Cloud kitchen brand Rebel Foods has raised $125 million in a Series D round, backed by returning investors such as Indian VC Lightbox, US VC firm Sequoia Capital and Dubai-based Evolvence. After its investment, US banking giant Goldman Sachs will have a 4.74% stake in the company, according to Inc42. Southeast Asia’s leading ride-hailing major Go-Jek also infused $5 million in August 2019, through its venture capital arm Go Ventures. Following the funding round, Rebel Foods now has a valuation of an estimated $500 million, based on figures from Indian Internet economy platform, Entrackr. This makes it the third-most valued food tech firm in India, after Swiggy and Zomato.
With the fresh injection of capital, the Pune-based foodtech startup will be expanding to Dubai and Southeast Asia’s most populous nation, Indonesia. This is before it further extends its reach to the rest of the region. Rebel Foods will also ramp up its network of kitchens to 500 from its current 200 to keep up with increased demand.
AFN has reached out to Rebel Foods for comment. Stay tuned for updates.
Snapshot: About Rebel Foods’ Series D
Breaking down the figures, Rebel and Go-Jek will set up a third of the new cloud kitchens (100 of them) in Indonesia to serve up dishes like biryani, pizza and local dishes like nasi goreng. As for Dubai, Rebel plans to open 20 kitchens there by year-end. In an earlier conversation with ET, CEO of Rebel Foods, Jaydeep Barman said the company was investing another $30-40 million in infrastructure, expansion and automation, while also doubling down on its in-house brands.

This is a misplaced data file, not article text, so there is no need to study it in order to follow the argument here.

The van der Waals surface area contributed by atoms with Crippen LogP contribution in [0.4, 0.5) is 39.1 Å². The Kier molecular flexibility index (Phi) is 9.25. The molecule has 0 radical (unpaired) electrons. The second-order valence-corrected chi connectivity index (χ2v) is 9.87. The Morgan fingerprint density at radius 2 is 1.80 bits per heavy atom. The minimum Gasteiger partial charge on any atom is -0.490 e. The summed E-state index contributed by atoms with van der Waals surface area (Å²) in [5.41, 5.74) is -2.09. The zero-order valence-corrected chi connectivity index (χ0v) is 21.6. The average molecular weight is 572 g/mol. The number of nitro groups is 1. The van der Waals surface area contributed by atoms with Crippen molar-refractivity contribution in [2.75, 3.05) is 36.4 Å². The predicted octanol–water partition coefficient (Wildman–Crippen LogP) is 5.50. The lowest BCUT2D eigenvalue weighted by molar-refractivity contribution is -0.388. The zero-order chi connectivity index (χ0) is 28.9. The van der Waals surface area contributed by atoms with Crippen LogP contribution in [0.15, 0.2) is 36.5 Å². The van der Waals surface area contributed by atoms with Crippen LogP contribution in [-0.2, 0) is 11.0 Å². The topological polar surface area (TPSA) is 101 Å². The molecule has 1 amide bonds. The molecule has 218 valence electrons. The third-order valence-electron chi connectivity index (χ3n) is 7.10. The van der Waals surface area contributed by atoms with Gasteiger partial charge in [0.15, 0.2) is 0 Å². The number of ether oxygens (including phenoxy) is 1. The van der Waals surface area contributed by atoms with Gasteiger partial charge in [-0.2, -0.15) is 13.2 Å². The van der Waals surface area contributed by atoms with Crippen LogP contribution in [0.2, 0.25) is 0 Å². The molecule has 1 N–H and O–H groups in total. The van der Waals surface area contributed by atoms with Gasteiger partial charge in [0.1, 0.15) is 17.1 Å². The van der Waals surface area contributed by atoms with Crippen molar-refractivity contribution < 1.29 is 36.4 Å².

Rebel has come a long way since being founded in 2010. It was earlier known as Faasos Food Services, before being renamed in 2018. It started out as a quick-service restaurant and is now a multi-brand cloud kitchen model that has established brands like Oven Story, Firangi Bake, Mandarin Oak, Kettle & Eggs, and Behrouz under Rebel Foods.
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Snapshot: What is a cloud kitchen?
Cloud kitchens are on the rise across the world, and many of the food delivery startups such as Deliveroo and Zomato are on track to expand to the space. Also known as ghost, or dark kitchens, they are usually a restaurant kitchen that accepts orders only through online ordering systems, and do not offer any dine-in facilities. Their modus operandi involves tie-ups with food ordering portals such as Biryani By Kilo, Box8, FreshMenu, UberEats, InnerChef and Swiggy. The main advantage of having a cloud kitchen is that one company can start many brands under one roof all at the same time, cutting down extensively on costs.